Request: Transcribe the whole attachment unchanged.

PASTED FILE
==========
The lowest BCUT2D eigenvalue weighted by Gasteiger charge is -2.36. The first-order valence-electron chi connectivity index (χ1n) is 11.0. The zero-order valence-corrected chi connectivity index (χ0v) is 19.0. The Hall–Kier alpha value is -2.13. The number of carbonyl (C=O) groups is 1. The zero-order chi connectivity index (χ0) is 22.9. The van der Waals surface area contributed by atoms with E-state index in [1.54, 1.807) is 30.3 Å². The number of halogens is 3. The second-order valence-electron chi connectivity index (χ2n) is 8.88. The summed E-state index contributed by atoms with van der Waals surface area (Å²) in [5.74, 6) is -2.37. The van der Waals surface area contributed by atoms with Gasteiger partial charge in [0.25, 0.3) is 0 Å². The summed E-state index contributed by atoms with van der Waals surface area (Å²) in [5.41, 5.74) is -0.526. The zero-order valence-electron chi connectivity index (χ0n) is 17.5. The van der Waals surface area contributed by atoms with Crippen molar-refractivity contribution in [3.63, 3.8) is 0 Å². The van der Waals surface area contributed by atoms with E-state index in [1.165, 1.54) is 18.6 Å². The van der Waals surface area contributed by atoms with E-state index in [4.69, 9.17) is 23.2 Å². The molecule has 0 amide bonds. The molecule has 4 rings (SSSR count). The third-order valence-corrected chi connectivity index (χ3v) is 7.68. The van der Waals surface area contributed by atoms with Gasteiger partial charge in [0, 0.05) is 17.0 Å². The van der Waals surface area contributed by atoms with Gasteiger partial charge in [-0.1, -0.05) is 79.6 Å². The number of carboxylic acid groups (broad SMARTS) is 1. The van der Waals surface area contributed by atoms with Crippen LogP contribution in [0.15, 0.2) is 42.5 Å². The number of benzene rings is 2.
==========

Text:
The lowest BCUT2D eigenvalue weighted by Gasteiger charge is -2.36. The first-order valence-electron chi connectivity index (χ1n) is 11.0. The zero-order valence-corrected chi connectivity index (χ0v) is 19.0. The Hall–Kier alpha value is -2.13. The number of carbonyl (C=O) groups is 1. The zero-order chi connectivity index (χ0) is 22.9. The van der Waals surface area contributed by atoms with E-state index in [1.54, 1.807) is 30.3 Å². The number of halogens is 3. The second-order valence-electron chi connectivity index (χ2n) is 8.88. The summed E-state index contributed by atoms with van der Waals surface area (Å²) in [5.74, 6) is -2.37. The van der Waals surface area contributed by atoms with Gasteiger partial charge in [0.25, 0.3) is 0 Å². The summed E-state index contributed by atoms with van der Waals surface area (Å²) in [5.41, 5.74) is -0.526. The zero-order valence-electron chi connectivity index (χ0n) is 17.5. The van der Waals surface area contributed by atoms with Crippen molar-refractivity contribution in [3.63, 3.8) is 0 Å². The van der Waals surface area contributed by atoms with E-state index in [1.165, 1.54) is 18.6 Å². The van der Waals surface area contributed by atoms with E-state index in [4.69, 9.17) is 23.2 Å². The molecule has 0 amide bonds. The molecule has 4 rings (SSSR count). The third-order valence-corrected chi connectivity index (χ3v) is 7.68. The van der Waals surface area contributed by atoms with Gasteiger partial charge in [0, 0.05) is 17.0 Å². The van der Waals surface area contributed by atoms with Gasteiger partial charge in [-0.1, -0.05) is 79.6 Å². The number of carboxylic acid groups (broad SMARTS) is 1. The van der Waals surface area contributed by atoms with Crippen LogP contribution in [0.15, 0.2) is 42.5 Å². The number of benzene rings is 2.